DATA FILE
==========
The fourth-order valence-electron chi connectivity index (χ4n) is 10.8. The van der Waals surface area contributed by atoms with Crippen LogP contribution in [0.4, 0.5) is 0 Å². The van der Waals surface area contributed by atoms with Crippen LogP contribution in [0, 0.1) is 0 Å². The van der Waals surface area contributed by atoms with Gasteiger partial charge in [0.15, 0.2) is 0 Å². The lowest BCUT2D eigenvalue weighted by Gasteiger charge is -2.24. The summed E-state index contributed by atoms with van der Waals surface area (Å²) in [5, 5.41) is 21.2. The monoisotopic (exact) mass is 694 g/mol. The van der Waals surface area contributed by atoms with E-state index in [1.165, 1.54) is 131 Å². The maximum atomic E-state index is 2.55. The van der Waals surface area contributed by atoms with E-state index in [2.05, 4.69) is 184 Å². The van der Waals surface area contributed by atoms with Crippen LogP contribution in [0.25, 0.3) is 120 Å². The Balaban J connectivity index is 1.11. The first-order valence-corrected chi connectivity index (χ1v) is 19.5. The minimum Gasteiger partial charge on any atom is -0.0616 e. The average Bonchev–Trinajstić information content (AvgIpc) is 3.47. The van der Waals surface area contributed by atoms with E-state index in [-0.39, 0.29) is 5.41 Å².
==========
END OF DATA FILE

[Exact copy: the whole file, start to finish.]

The fourth-order valence-electron chi connectivity index (χ4n) is 10.8. The van der Waals surface area contributed by atoms with Crippen LogP contribution in [0.4, 0.5) is 0 Å². The van der Waals surface area contributed by atoms with Crippen LogP contribution in [0, 0.1) is 0 Å². The van der Waals surface area contributed by atoms with Gasteiger partial charge in [0.15, 0.2) is 0 Å². The lowest BCUT2D eigenvalue weighted by Gasteiger charge is -2.24. The summed E-state index contributed by atoms with van der Waals surface area (Å²) in [5, 5.41) is 21.2. The monoisotopic (exact) mass is 694 g/mol. The van der Waals surface area contributed by atoms with E-state index in [1.165, 1.54) is 131 Å². The maximum atomic E-state index is 2.55. The van der Waals surface area contributed by atoms with E-state index in [2.05, 4.69) is 184 Å². The van der Waals surface area contributed by atoms with Crippen LogP contribution in [0.25, 0.3) is 120 Å². The Balaban J connectivity index is 1.11. The first-order valence-corrected chi connectivity index (χ1v) is 19.5. The minimum Gasteiger partial charge on any atom is -0.0616 e. The average Bonchev–Trinajstić information content (AvgIpc) is 3.47. The van der Waals surface area contributed by atoms with E-state index in [-0.39, 0.29) is 5.41 Å².